Animal Testing: Is there a moral solution?
By Nefeli Georgilas, reporter
Animal testing has always been a controversial topic. From testing beauty products, to models for vaccination practice, or to generally broaden scientists’ minds on how to fight disease and understand biology with greater depth. Nevertheless, the same question seems to prevail: What is the best solution for both humans and animals, if any at all?
No matter how cruel animal testing may be, it was and will continue to be extremely crucial to help humanity advance both technologically and medicinally. Without animal testing in place, will skin care products’ shelf life decrease? “I’m not sure about that,” said Lizett Monge-Ocampo, a sophomore at Spring Valley High School, “it honestly depends on which products are being tested on humans and which are not tested at all. We can’t have no testing happening. That might not kill the animals but it will certainly kill us, and it’s completely illegal either way,” said Monge-Ocampo. Even on a smaller scale of products sold locally, the danger and unpredictability of some of these products may be able to extinguish the power of the beauty industry, or eliminate it all together. After all, it’s hard to trust a product that ‘may or may not’ cause you more damage. No individual will take a risk of possibly hurting themselves or being inflicted by a long-term, sometimes even fatal condition because of simply using makeup.
Some exceptions to this are the recent Covid testings. But do those provide a good foundation for whether human testing should be implemented into daily life? “I believe human testing on Covid vaccines was very different from anything I’ve seen happening in the testing department. I think that in this situation it was needed, because maybe operating on a guinea pig or a mouse wouldn’t bring satisfactory or a good basis for results. I still don’t feel like human testing should be applied to every part of medicinal treatments because that’s very risky and can be really dangerous,” said Michelle Georgilas.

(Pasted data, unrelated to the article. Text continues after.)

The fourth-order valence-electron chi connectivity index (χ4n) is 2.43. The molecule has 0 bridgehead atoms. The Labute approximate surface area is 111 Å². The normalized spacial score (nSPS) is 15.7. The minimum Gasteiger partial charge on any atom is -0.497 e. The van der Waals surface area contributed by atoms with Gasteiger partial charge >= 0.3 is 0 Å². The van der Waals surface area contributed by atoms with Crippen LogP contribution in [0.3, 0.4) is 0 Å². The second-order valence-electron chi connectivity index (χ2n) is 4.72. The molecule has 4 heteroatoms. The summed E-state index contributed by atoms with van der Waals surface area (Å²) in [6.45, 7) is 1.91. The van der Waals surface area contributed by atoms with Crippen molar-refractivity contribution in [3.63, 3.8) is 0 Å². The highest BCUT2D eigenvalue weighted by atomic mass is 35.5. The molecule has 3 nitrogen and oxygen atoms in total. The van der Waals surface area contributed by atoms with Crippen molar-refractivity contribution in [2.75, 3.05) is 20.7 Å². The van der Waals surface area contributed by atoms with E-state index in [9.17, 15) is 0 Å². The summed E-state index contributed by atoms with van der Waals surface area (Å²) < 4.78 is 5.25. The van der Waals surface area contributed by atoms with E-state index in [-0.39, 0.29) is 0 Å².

As predicted, the risk only takes a larger toll on human life if humans were to be completely exposed to what could be a toxic material. Nevertheless, although there seems to be no compromise, a combination of both animal and human testing would be satisfactory. Humans may be subjects for less harmful, skin-care products and will be exposed to small, calculated doses of each. Animals may be used for testing vaccines or medicines, as those may be particularly harmful. However, this approach is not ideal, as scientists may not know of harmful chemicals that are existing even in skincare products, so the experiment must be completely voluntary on the subject’s side.
Animal testing is a controversial practice performed on animals either for the advancement of science or for cosmetics.
Photo credit: https://www.news-medical.net/life-sciences/The-Ethics-of-Animal-Models-in-Preclinical-Testing.aspx